Defendant counters by pointing to the evidence that, in addition to his testimony that the accident occurred in the intersection, broken glass and other debris were found in the middle of the intersection. Defendant contends that this evidence afforded a basis for the jury to conclude that *328 the impact took place somewhere other than in the crosswalk. Defendant also points out that Minn.St.1971, § 169.21, subd. 2, states in part that "no pedestrian shall suddenly leave a curb or other place of safety and walk or run into the path of a vehicle which is so close that it is impossible for the driver to yield."

Without unduly lengthening this opinion, our examination of the testimony convinces us that the trial court did not err in submitting the question of decedent's negligence to the jury. There was sufficient evidence to support defendant's claim that the accident happened at a point other than in the crosswalk, and the trial court's denial of plaintiff's motion for judgment n.o.v. is affirmed.

2. At trial, Police Officer Alan Johnson, after testifying to physical evidence of skid marks from defendant's car, was asked on cross-examination by defendant's counsel:

"Q There were no tags issued in this accident, were there, Officer? "MR. RIVARD: Objection, completely irrelevant and immaterial * * *. "MR. MURNANE: I submit that it is proper. "MR. RIVARD: It is not proper * * *. "THE COURT: Objection sustained. "MR. MURNANE: Might we approach the bench, Your Honor? "THE COURT: Surely. "(Off record discussion at the bench) "Q (By Mr. Murnane): Officer, you issued no tags to my client, Mr. Elioff, as a result of this accident, did you? "A No, sir. "MR. RIVARD: Your Honor, for the record I want to object to that question as being completely improper "THE COURT: Overruled. "MR. RIVARD: and immaterial. "THE WITNESS: That is correct. I issued no tags. "MR. MURNANE: Thank you. I have nothing further."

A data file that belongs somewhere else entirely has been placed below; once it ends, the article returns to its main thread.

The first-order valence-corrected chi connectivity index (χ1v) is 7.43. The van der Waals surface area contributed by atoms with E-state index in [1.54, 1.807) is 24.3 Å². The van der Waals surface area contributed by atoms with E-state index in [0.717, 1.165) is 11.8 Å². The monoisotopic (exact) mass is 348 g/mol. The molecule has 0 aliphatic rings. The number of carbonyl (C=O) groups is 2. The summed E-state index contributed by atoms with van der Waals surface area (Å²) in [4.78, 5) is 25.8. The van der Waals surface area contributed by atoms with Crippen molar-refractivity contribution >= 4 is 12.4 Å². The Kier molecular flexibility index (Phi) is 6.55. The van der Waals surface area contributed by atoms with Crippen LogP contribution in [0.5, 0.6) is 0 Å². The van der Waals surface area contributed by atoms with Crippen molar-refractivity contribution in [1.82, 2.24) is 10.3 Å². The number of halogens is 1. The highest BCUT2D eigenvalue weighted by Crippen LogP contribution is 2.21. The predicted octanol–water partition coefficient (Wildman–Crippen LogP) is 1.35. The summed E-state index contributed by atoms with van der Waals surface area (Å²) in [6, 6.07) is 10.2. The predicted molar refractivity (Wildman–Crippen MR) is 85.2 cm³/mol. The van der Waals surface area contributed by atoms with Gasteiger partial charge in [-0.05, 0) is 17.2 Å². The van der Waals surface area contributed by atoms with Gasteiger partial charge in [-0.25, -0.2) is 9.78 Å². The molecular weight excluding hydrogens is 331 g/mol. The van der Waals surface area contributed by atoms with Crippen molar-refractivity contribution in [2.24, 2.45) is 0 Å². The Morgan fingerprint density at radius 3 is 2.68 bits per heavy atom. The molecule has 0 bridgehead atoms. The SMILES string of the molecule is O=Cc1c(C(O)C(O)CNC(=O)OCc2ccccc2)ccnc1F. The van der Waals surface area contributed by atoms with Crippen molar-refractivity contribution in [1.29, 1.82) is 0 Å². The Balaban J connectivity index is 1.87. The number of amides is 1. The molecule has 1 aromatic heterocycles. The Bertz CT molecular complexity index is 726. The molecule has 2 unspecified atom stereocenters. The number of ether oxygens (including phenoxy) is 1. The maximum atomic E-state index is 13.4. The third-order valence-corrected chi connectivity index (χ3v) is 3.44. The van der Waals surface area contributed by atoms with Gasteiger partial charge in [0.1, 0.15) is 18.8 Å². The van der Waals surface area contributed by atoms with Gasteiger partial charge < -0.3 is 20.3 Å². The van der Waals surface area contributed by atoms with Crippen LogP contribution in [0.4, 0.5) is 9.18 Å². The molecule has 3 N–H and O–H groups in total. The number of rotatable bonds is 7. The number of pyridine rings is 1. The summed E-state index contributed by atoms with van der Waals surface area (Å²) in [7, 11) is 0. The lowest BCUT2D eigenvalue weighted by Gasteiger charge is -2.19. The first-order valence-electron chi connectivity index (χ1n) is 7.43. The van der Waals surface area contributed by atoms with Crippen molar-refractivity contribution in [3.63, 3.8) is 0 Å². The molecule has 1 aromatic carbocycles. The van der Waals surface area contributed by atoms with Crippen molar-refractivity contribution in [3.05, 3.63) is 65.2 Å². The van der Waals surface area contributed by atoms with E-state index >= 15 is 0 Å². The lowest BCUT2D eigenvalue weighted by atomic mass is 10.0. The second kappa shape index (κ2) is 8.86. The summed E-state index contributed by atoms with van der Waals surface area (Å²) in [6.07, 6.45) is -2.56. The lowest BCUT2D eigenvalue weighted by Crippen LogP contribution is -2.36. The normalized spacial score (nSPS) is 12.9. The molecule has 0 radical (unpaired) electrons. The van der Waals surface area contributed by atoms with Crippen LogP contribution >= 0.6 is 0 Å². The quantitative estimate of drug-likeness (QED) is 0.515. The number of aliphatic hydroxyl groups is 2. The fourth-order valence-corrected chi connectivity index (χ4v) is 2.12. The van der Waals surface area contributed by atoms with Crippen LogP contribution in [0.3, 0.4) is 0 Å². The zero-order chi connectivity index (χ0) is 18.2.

Plaintiff argues that this evidence was offered to show that in the opinion of Officer Johnson there had been no negligence on the part of defendant. Plaintiff contends that allowing this evidence was reversible error since this is the very issue the jury was to determine.

Defendant, however, asserts that plaintiff, through the testimony of Officer Johnson regarding the length of the skid marks left by defendant's car, was attempting to draw an inference that when the accident occurred defendant was driving at an excessive rate of speed, and therefore the evidence that a ticket was not issued was proper rebuttal. Defendant relies on LeClair v. Sickler, 275 Minn. 320, 146 N.W.2d 853 (1966), as authority that such evidence is admissible.